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Creating Notes And Doing Good In The World With Laura Gisborne – Real Estate Women

REWE 10 | Creating Notes

 

Too often, many people make real estate investing seem harder to get into than it actually is. In fact, for Laura Gisborne, you don’t necessarily need to know everything. You can just start by buying a property, adding value to it, and watching it take you to the next. In this episode, she joins Moneeka Sawyer to help simplify the process for us. As a highly successful business expert with over 20 years of experience from structuring and selling small boutique businesses to owning a multimillion-dollar wine and real estate empire, Laura has the wisdom and insights that could help us find our path towards success. She shares some of those with us and how, more importantly, she is giving back. Tune into this conversation to learn more about creating notes and going the owner financing route, all the while doing good in the world with it.

Listen to the podcast here:

Creating Notes And Doing Good In The World With Laura Gisborne – Real Estate Women

Real Estate Investing For Women

I am excited to welcome you to the show laura Gisborne. She is a highly successful business expert with many years of experience. From structuring and selling small boutique businesses to owning a multimillion-dollar wine and real estate empire, she has owned nine businesses. Her first, when she was only 23 years old. She is an internationally recognized speaker and serves as a business consultant for business leaders and entrepreneurs in a wide range of industries. The innovative business model of her company, Limitless Women, exemplifies that companies can be both profitable and purposeful.

Through her initiatives, thousands of women and children are receiving regular contributions in multiple countries across five continents. She has served as a Guardian Ad Litem for foster children through CASA, Parent Education Coordinator for Family Outreach, board member for Habitat for Humanity, The New Peaks Foundation, and is on the Business Engagement Team of the Pachamama Alliance. They’re all important and relevant for what Laura stands for, that’s why I wanted to let you know what she’s about around all of this stuff. She is the author of the books, Stop The Spinning: Move From Surviving To Thriving and Limitless Women. She has been featured as a guest expert on both CBS and ABC, as well as on the national bit show, The List. Laura, welcome to the show.

Thank you, Moneeka.

Laura and I are part of a community called The Thriving Women in Business. We met at a luxury retreat with a bunch of other women in Hawaii and hit it off immediately. We have much in common. I wanted to have her on the show to share all of her wisdom with you. Laura, why don’t you start by telling us a little bit about your real estate journey? What’s your story around that?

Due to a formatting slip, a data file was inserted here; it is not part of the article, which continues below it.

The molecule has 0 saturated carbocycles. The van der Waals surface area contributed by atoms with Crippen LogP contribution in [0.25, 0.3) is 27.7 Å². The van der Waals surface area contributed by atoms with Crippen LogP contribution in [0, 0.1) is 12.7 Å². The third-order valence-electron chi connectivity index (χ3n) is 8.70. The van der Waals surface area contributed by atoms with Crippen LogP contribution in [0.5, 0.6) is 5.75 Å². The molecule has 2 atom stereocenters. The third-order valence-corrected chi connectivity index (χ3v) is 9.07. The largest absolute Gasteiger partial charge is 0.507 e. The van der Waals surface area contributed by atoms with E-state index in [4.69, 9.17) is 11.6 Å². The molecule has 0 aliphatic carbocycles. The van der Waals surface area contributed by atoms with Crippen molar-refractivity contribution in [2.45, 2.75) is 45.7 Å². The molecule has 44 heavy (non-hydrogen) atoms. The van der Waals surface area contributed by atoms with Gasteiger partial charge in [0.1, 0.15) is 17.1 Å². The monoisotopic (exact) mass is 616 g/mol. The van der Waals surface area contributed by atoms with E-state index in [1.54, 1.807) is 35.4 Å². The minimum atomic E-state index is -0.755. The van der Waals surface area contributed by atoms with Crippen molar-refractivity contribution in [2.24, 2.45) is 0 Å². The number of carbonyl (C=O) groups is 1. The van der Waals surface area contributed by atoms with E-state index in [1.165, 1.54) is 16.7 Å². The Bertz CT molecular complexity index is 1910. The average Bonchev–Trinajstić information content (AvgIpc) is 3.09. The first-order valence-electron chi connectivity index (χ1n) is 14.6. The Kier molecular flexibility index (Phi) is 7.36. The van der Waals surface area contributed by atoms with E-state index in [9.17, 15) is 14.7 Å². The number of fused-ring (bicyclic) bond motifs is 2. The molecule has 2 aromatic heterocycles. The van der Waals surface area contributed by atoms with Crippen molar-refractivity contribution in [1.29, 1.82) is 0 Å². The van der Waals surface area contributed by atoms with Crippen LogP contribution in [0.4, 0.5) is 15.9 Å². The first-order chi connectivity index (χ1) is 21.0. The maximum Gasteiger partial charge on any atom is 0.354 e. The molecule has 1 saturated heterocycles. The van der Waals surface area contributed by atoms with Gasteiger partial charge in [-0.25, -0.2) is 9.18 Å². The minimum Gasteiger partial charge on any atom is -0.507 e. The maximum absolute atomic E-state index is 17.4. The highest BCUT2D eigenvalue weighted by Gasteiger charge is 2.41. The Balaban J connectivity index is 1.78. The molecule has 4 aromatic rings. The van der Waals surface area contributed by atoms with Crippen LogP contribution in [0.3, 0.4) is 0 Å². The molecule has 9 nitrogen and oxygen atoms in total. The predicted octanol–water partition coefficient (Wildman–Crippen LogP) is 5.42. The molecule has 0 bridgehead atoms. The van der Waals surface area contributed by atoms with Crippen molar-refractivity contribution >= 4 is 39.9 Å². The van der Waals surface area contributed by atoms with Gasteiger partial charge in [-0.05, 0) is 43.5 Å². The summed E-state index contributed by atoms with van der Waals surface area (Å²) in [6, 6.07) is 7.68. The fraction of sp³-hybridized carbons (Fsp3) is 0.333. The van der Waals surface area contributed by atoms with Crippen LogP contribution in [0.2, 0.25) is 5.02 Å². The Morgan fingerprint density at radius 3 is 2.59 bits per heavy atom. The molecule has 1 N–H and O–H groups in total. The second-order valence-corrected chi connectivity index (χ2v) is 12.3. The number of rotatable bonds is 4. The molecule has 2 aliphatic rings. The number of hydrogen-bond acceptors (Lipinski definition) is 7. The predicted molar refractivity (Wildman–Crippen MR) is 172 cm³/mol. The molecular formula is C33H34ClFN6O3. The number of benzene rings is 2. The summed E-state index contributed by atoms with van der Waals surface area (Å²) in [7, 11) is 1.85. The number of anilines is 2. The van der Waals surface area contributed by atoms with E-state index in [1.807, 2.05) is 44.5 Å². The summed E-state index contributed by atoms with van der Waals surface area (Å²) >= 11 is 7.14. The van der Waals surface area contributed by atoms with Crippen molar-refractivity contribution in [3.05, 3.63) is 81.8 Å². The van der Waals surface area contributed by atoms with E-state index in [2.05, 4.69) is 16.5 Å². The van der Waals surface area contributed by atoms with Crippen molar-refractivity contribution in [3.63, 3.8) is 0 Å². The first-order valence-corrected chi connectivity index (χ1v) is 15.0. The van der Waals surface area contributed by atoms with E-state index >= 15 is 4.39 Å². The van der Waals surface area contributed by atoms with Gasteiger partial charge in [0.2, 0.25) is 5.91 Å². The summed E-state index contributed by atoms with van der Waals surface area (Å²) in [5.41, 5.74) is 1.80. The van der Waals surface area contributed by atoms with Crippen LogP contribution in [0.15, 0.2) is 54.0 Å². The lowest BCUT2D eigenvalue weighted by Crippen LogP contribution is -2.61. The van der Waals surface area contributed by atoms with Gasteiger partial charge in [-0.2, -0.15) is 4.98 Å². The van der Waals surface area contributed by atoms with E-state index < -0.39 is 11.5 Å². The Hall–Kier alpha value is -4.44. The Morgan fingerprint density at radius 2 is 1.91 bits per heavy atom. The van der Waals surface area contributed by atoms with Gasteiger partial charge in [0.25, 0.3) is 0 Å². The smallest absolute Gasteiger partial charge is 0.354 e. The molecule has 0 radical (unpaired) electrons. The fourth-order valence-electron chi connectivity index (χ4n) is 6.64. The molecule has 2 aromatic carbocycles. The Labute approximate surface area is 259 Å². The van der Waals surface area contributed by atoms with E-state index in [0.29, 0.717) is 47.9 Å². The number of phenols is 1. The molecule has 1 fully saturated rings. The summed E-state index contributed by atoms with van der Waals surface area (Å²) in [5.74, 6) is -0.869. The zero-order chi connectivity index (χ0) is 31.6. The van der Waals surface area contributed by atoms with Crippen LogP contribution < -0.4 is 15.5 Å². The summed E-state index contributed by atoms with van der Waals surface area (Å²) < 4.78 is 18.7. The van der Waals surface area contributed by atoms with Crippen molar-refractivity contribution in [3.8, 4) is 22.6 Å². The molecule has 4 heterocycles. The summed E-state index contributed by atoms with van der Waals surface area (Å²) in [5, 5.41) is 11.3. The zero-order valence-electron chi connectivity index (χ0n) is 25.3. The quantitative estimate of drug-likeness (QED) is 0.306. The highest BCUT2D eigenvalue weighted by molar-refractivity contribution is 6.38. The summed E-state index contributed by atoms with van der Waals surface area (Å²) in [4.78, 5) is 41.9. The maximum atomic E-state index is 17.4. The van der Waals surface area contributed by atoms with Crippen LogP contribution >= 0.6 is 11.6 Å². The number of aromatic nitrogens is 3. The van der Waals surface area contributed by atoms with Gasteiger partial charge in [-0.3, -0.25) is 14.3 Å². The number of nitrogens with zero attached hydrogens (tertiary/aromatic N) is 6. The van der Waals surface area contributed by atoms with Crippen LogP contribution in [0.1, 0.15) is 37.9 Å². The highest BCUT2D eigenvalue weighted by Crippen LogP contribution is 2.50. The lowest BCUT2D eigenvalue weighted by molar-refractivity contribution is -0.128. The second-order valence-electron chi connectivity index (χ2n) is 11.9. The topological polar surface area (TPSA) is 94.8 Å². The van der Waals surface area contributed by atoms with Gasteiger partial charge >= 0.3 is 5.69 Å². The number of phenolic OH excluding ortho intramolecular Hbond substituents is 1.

First of all, thank you for inviting me. I’m super excited to serve you and to help however I may. Ask away whatever questions you’d like to ask. For the real estate journey, it’s interesting. I started back in 1996, I went on a timeshare tour. I don’t know if you’ve ever been on a timeshare tour or not, but it was a fascinating thing. I had no idea what it was. I said to my husband at that time, “We’re not going to buy anything. Let’s go look.” The woman who was our real estate broker, which is like you and I, we hit it off. We had a great affinity right away. The story behind the story is at that point, we had owned three restaurants in Texas.

We sold them and moved to Arizona with the idea we’re going to open up a different kind of business. A bed and breakfast or something that we could do with small hotels. Something we could do while one of us could always be with our children. This woman who sold us a timeshare said, “You should get a real estate license. You’d be great at this.” I said, “I’ve never sold anything in my life.” My background is hospitality and law.” I thought I’d be a lawyer when I grow up. God had another plan to get all these adventures, but that’s a whole other story. It took about two months at the time to get a license if you went full-time.

I got my real estate license. I thought, “This would be a good side hustle to do in the meantime. I’ll get into real estate and do that for a little while, while I’m building my next business.” I started selling, doing well in real estate. I started taking my commissions from real estate sales and buying real estate. Leverage was a beautiful thing back in the late ‘90s, early 2000s. I would buy one piece of property and then get it ramped up and then borrow against that property to buy the next one and so one thing led to another.